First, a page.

A spiritual mentor once said to me, “Chris, The bigger you make God in your life, the smaller your problems are. If you want to live a peaceful, productive life, you have to do it on purpose.” One of the most important steps we can make toward this is finding the right church or organization to join and finding mentors to help us along our path.
And, when searching for a church to join, there’s never been an easier time to make an informed decision than now. Thanks to the Internet and the increasingly effective ways churches are learning to market themselves online, we can often take a virtual tour of the facility. We can check out its programs and activities and observe the sermons and services. From the Christian perspective, a church is not only motivated to grow for growth’s sake, but is tasked to move people to Christ. Because of this mandate, they have an intrinsic reason to bring people in using all the available tools. We can take advantage of every bit of information we have available to find the right fit for our needs and personalities.
When looking for a spiritual place to call home, we have to determine what’s most important for us in order to keep us engaged. For me, personally, there is power in passion — that’s what I’m drawn to. I have to see and hear the enthusiasm and conviction in the speaker’s voice and actions while they address their congregation. In a church setting, the old saying “the speed of the leader is the speed of the pack” holds true. The leader of a congregation, more often than not, sets the tone and tempo for the church’s activities, both for internal ministry and for ministry outreach.
When a church has multiple pastors, you can often see the difference between the passionate and “autopilot” speakers in action. The speakers with the most passion, who truly believe the message they are presenting, who are on fire with the ideas they are trying to share, will soon be speaking in front of a packed house every time. They may even be moved to the services in the hours that are more difficult to fill, and they’ll fill them just the same. No one goes to church — or any presentation for that matter — to be bored. Some may show up out of duty or habit, but people want to be excited.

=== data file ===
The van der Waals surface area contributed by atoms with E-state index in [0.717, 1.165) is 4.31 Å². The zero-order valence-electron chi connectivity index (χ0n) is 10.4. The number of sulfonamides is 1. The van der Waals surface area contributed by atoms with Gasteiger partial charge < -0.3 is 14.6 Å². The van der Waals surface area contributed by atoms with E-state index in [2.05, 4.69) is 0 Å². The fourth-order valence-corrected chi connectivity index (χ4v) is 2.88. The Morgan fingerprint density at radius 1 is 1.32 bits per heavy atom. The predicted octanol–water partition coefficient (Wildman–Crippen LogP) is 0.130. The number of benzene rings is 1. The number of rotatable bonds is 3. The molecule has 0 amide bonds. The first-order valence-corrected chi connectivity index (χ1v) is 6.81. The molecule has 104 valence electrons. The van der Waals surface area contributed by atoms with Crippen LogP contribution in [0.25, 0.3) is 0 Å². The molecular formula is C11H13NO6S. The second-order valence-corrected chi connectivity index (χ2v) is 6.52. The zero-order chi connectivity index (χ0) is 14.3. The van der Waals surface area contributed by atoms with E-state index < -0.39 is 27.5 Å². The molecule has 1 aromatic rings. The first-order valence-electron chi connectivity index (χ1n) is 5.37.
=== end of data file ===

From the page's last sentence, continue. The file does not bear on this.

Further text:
As someone who has regularly worked six or seven days a week for the past 34 years, Sunday mornings are precious to me. The prospect of getting up on my only morning off and listening to a speaker who doesn’t engage my emotions or give me something to think about doesn’t motivate me. Why should I go listen to someone who doesn’t give the impression of believing what he or she is saying? Going through the motions doesn’t add anything to our spiritual life. Being bored doesn’t get the job done.
The message is as important as the way it’s delivered. The best speakers can relate spiritual messages to our real-life circumstances. A well-thought-out sermon can echo throughout our week — or in the best cases, our entire life. Messages that challenge us in all parts of our life — work, family, fitness, ethics and more — fully engage us spiritually, and that’s when we’ll experience the best growth.
And, as time goes on, we must make sure the church we attend continues to meet our needs. If we find ourselves not wanting to get up and listen to a sermon on Sunday, or if we have that feeling in our gut telling us we’re not receiving what we need, then we need to take a hard look and decide if our requirements might be better met elsewhere. Most people go through ups and downs in our faith. It’s not necessary to make an abrupt decision — unless there are circumstances happening in the church we believe require us to make a choice. If that feeling persists over time, however, it might be time to move on.